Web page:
Archive for August, 2017

20 Things Parents Should Never Do!

Friday, August 11th, 2017

Yes, here is more advice for parents. Are you a parent who takes parenting seriously and truly wants to learn as much as possible to be able to parent your child(ren) as positively and as successfully as human possible? If so, read on. There may be some perspectives offered that you had not thought of, or perhaps have slipped your mind.

This offering comes via Dr. Daniel Amen, psychiatrist, noted brain imager, and frequent presenter on PBS. I spent a day with him many years ago and came away impressed. He is all about understanding the brain and finding ways to wire it for maximal performance. His suggestions follow, along with my thoughts. This is the NEVER do list

  1. IGNORE THEIR BRAINS: The brain controls everything your child does. If the brain is troubled, particularly in the early learning years, the child will be troubled in later life.
  2. FORGET WHAT IT IS LIKE TO BE A CHILD/TEEN: Remember the challenges and struggles you had as a child. You then will have more empathy, understanding, and patience for your child.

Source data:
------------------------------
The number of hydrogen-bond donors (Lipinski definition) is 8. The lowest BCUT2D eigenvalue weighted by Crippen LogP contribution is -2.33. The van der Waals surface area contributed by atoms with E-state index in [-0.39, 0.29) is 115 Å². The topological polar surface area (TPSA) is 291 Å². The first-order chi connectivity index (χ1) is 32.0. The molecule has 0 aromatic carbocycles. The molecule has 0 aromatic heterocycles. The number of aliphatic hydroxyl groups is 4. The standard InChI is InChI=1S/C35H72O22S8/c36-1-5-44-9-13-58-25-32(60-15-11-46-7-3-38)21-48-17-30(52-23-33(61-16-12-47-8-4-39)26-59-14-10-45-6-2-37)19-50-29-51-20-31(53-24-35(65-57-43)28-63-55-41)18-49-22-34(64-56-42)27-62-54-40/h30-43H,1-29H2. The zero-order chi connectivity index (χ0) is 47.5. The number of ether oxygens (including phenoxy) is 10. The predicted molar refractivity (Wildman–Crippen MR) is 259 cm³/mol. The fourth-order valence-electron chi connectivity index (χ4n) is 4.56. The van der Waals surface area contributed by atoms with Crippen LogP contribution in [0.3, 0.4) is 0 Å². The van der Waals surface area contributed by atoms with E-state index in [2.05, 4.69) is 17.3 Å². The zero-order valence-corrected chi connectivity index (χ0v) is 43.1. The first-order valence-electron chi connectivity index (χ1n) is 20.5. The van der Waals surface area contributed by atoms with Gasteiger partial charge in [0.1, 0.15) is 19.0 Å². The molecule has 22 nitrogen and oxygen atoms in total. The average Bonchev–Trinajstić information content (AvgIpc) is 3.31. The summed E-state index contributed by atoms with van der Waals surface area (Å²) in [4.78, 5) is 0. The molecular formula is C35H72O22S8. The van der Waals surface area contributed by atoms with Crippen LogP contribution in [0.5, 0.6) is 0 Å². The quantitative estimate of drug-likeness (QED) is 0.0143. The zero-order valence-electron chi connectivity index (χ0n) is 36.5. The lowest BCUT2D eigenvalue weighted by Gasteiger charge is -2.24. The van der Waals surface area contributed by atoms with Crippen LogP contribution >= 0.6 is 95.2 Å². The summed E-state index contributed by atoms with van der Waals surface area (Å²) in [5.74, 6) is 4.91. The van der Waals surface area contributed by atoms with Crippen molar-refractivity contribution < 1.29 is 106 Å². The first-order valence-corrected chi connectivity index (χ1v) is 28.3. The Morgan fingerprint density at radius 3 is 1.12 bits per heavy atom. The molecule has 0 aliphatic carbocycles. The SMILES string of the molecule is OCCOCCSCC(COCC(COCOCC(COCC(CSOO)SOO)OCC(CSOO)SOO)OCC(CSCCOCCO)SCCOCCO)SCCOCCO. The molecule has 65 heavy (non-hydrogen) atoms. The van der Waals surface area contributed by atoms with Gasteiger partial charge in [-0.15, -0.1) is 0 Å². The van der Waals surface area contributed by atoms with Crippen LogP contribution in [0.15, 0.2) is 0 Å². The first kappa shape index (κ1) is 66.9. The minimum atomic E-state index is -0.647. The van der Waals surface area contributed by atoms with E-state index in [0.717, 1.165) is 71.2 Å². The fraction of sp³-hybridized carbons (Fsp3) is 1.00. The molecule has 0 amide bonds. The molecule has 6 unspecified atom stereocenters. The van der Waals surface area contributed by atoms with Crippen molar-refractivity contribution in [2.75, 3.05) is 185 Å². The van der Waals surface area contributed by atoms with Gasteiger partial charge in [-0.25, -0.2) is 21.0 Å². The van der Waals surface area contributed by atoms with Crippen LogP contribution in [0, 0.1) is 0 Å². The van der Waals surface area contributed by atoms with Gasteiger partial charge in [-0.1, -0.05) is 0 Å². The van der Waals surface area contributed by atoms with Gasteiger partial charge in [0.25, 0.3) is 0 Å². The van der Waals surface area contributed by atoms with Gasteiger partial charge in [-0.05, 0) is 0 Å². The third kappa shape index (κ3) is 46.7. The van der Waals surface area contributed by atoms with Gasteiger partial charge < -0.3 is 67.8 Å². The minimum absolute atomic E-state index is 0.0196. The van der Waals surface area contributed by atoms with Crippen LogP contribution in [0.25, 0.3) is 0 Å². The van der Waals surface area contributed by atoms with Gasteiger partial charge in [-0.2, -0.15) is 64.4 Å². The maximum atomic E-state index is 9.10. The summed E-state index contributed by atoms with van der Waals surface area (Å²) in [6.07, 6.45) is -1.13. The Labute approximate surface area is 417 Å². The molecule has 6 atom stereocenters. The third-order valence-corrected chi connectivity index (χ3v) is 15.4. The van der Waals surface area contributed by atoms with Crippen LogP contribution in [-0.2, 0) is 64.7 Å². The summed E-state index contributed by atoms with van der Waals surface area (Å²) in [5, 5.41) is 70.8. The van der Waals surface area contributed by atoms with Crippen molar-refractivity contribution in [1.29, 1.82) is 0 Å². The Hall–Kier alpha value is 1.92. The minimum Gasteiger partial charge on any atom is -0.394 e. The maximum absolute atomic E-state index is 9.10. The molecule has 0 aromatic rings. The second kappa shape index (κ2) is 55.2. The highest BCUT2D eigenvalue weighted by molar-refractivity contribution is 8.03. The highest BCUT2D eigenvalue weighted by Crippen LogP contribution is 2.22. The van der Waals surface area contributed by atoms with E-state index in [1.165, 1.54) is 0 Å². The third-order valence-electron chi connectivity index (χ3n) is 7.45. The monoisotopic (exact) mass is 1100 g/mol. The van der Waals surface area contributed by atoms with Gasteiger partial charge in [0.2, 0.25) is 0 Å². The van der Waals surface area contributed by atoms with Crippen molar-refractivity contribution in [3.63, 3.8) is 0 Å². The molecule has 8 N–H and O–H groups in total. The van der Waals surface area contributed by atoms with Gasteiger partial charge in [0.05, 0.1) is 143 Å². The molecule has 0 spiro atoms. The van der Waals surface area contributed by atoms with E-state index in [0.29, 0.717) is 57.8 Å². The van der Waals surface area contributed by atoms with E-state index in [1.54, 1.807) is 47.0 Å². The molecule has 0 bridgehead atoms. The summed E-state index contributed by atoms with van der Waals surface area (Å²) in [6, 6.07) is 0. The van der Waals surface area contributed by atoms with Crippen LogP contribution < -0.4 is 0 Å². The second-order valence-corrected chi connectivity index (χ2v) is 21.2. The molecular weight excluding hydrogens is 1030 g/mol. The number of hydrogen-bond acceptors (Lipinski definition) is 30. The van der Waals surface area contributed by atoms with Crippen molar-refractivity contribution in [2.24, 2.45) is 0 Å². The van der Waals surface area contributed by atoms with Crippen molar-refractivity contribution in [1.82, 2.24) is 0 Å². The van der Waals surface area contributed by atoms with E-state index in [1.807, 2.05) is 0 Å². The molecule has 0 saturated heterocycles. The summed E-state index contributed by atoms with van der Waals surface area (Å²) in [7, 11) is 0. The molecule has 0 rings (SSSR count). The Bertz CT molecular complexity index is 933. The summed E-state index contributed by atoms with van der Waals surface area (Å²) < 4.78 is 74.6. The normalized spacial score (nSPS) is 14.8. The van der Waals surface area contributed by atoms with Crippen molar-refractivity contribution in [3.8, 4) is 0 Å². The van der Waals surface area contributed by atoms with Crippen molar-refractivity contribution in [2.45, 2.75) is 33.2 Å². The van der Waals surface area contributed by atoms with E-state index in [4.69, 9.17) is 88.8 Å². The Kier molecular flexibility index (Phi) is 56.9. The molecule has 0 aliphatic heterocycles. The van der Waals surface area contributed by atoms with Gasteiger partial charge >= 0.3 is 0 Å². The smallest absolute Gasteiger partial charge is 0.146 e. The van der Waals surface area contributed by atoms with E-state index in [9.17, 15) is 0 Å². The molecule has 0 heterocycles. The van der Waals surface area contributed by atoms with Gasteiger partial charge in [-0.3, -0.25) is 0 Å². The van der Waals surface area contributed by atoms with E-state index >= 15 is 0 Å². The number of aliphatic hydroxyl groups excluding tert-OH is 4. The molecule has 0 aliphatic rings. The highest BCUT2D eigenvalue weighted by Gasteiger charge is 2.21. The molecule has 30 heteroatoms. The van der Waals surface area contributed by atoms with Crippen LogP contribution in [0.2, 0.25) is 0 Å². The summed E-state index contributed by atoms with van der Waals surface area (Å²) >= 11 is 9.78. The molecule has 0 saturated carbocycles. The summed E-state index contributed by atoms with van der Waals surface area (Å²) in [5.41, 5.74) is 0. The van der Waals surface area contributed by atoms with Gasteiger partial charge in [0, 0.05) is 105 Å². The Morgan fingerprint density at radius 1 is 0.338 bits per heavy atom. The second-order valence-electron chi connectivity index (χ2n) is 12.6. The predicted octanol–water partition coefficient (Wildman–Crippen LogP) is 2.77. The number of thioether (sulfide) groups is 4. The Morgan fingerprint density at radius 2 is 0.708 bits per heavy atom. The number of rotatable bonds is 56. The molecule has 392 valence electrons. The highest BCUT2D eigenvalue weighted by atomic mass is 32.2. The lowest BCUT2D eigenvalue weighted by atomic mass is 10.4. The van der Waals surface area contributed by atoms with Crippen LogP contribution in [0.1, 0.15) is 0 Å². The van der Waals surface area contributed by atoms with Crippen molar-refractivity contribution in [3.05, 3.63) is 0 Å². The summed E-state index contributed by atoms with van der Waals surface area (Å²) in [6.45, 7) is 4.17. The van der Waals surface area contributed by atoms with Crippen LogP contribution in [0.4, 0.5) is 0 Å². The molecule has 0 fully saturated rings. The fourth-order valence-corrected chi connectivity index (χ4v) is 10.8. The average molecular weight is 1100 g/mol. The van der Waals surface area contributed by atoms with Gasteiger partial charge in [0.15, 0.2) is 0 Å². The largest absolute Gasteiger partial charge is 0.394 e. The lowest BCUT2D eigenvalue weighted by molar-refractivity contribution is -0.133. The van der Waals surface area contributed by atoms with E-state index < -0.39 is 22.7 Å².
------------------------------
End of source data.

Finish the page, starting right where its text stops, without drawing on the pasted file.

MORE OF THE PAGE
3. RARELY SPEND QUALITY TIME WITH THEM: If you spend quality time with your child you will have a good relationship. Thus, s/he will emulate your behavior and learn the right way to grow up.
  4. BE A POOR LISTENER: Try to focus in and truly hear your child. S/he will feel valued and respected which helps build self esteem.
  5. CALL YOUR CHILDREN NAMES: If you do call your child negative names s/he will internalize them and live out that descriptor.
  6. BE OVERLY PERMISSIVE: Multiple studies have shown that children that did not have appropriate boundaries and guidelines, with consequences, grow up with more psychological problems.
  7. FAIL TO SUPERVISE THEM: You child’s frontal lobes do not develop fully until the early 20’s. Therefore your vigilance in knowing where they are and what they are doing is paramount.
  8. BE A LOUSY MODEL: If your life style motto is “do as I say, not as I do” you are setting yourself up for frustration. You want to model the behavior that you want your child to emulate.
  9. ONLY NOTICE WHAT THEY DO WRONG: Try to catch your child doing the “right” things. Positive reinforcement will continue to motivate them to do more of these behaviors.
  10. TELL YOUR CHILDREN THEY ARE SMART: Dr. Amen stresses to point out how hard they work. I agree with that but I don’t see the harm in telling children they are smart – if they are. If they are not, then don’t tell a lie!
  11. IGNORE THEIR MENTAL HEALTHY ISSUES: Dr. Amen states that it takes an average of 11 years from the time a child exhibits psychological symptoms til s/he gets evaluated. Don’t miss the signs!
  12. IGNORE YOUR OWN MENTAL HEALTH ISSUES: Look in the mirror. Do you have psychological issues that should be addressed? You want to be the best parent possible, don’t you?